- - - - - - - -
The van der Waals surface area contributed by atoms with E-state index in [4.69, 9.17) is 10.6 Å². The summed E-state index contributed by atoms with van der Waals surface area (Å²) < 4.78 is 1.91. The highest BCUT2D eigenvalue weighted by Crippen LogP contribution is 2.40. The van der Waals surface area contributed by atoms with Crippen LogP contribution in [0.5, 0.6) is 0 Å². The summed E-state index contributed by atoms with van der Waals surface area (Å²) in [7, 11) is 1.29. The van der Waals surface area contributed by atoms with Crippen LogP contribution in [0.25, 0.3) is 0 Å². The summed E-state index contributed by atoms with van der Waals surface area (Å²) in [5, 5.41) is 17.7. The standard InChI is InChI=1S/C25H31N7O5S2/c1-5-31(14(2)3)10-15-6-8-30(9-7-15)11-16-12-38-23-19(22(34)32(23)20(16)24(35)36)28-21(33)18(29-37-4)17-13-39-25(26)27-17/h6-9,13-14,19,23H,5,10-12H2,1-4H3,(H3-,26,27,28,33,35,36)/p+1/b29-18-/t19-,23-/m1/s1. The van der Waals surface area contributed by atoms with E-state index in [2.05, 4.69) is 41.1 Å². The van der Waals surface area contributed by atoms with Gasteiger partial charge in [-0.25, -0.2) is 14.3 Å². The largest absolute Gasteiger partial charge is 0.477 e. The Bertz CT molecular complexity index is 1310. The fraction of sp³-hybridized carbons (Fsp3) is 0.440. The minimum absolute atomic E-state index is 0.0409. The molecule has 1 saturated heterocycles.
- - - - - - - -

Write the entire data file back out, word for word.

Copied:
The van der Waals surface area contributed by atoms with E-state index in [4.69, 9.17) is 10.6 Å². The summed E-state index contributed by atoms with van der Waals surface area (Å²) < 4.78 is 1.91. The highest BCUT2D eigenvalue weighted by Crippen LogP contribution is 2.40. The van der Waals surface area contributed by atoms with Crippen LogP contribution in [0.5, 0.6) is 0 Å². The summed E-state index contributed by atoms with van der Waals surface area (Å²) in [7, 11) is 1.29. The van der Waals surface area contributed by atoms with Crippen LogP contribution in [0.25, 0.3) is 0 Å². The summed E-state index contributed by atoms with van der Waals surface area (Å²) in [5, 5.41) is 17.7. The standard InChI is InChI=1S/C25H31N7O5S2/c1-5-31(14(2)3)10-15-6-8-30(9-7-15)11-16-12-38-23-19(22(34)32(23)20(16)24(35)36)28-21(33)18(29-37-4)17-13-39-25(26)27-17/h6-9,13-14,19,23H,5,10-12H2,1-4H3,(H3-,26,27,28,33,35,36)/p+1/b29-18-/t19-,23-/m1/s1. The van der Waals surface area contributed by atoms with E-state index in [2.05, 4.69) is 41.1 Å². The van der Waals surface area contributed by atoms with Gasteiger partial charge in [-0.25, -0.2) is 14.3 Å². The largest absolute Gasteiger partial charge is 0.477 e. The Bertz CT molecular complexity index is 1310. The fraction of sp³-hybridized carbons (Fsp3) is 0.440. The minimum absolute atomic E-state index is 0.0409. The molecule has 1 saturated heterocycles.